A Midnight special hits the spot at lunch
Special to The Seattle Times
4225 Fremont Ave. N., Seattle; 206-545-7440
Hours: 11 a.m.-9 p.m. Tuesdays-Saturdays, closed Sundays- Mondays.
Accessibility: no obstacles.
No liquor license / cash only.
Recently I was interviewing a chef and asked him about his favorite ingredients. "Well, there's pork, obviously," he said. He would love Paseo, the long-running Cuban sandwich stand in Fremont.
Paseo's Midnight Cuban sandwich, made with slow-roasted pork shoulder, is a messy, spicy delight. The grilled pork sandwich is no slouch, either. But there's more to Paseo's charm than pork, and that's why, 12 years after it opened, there's still a line out the door and a wait for one of the few tables every day.
Commandeering a table for one at Paseo would be cruel, which explains why the two guys at the table next to mine had just met. I would not be surprised if enduring friendships or marriages were formed over a couple of Midnight Cubans — or the chicken thigh, fish, tofu or prawn sandwiches.
Every sandwich is also available as a plate, which takes away the bread and adds rice, salad and soup. (Plates and sandwiches both come with corn on the cob.)
I've never seen people order many plates at Paseo, which could be because the sandwiches are so good or because I always come at lunchtime. Besides, it's harder to imagine romance blossoming over the plate meals — they're less messy and therefore less conducive to the romantic-comedy staple of dabbing at your dining companion's mouth with your napkin.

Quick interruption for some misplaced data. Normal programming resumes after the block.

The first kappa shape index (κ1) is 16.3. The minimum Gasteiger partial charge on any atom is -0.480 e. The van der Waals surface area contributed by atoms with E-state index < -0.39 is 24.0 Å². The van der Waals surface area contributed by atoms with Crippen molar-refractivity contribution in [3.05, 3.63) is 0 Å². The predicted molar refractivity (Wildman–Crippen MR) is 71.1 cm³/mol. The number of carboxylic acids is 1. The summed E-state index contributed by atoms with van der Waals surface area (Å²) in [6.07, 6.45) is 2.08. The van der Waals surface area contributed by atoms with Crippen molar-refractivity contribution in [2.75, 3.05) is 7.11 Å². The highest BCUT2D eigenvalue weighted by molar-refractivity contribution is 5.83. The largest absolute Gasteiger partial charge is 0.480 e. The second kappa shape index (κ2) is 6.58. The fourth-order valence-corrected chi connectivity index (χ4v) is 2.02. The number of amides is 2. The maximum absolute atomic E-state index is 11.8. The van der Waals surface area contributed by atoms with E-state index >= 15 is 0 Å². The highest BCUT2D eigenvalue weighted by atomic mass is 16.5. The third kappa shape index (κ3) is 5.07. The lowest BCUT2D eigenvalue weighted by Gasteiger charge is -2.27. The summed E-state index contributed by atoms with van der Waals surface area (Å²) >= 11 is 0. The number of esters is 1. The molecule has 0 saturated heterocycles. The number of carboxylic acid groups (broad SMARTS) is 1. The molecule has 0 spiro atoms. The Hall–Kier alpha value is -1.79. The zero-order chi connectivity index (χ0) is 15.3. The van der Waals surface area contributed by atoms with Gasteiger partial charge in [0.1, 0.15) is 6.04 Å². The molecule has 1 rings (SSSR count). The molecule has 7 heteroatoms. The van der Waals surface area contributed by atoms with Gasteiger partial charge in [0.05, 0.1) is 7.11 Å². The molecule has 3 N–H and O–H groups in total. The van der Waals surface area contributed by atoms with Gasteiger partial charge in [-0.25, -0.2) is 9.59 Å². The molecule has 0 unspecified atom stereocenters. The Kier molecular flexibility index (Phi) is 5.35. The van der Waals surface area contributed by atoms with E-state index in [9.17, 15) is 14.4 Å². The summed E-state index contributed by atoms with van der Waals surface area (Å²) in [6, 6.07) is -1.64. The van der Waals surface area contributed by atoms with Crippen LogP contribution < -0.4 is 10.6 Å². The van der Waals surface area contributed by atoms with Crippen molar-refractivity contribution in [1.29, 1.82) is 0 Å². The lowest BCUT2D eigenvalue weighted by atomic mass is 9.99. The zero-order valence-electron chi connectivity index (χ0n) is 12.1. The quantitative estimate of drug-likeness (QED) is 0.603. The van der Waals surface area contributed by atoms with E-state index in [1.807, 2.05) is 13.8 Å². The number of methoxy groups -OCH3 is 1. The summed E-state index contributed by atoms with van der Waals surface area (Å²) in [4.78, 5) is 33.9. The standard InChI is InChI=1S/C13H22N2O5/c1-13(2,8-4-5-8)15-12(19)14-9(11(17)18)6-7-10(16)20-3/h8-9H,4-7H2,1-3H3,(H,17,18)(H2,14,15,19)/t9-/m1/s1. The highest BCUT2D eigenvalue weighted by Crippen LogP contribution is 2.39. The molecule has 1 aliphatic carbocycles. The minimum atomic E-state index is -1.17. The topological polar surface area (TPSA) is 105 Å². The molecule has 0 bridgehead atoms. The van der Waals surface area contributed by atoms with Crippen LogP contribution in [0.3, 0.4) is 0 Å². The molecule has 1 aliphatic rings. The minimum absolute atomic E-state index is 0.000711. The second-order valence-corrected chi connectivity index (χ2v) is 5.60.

Paseo does as much takeout as eat-in, especially on rainy days when there are no outdoor tables. It's a good option, as long as you don't try to eat your sandwich in transit.
While I was finishing my sandwich, something occurred to me. Crusty bread, onions, cilantro, jalapeños, mayo? No wonder Seattleites love this place: They serve Cuban banh mi.
Midnight Cuban sandwich: Pork shoulder is a flavorful cut to begin with, but here it's marinated with spices, slow-roasted until meltingly tender, then placed in a crusty hoagie roll with cilantro, mayo, jalapeños, thick-cut grilled onions and lettuce. A perfect sandwich that you should not eat while driving. All sandwiches are served with a half-ear of buttered corn on the cob.
Fish in Red Sauce plate: The fish comes in firm chunks, sauced with red peppers, rosemary and tomatoes, and served over rice. In another context, this fish would be overcooked, but you have to accept that silky, barely cooked fish would turn into mush and disappear into the sauce. I asked for four-star spicy, but sadly it wasn't. You also get corn, a bowl of remarkably tangy black-bean soup and a salad spiked with pickled beets.
Itemized bill, meal for two
Midnight Cuban sandwich $6.25
Fish in Red Sauce plate $10.75
Two sodas $2.00
Matthew Amster-Burton: email@example.com
Copyright © 2006 The Seattle Times Company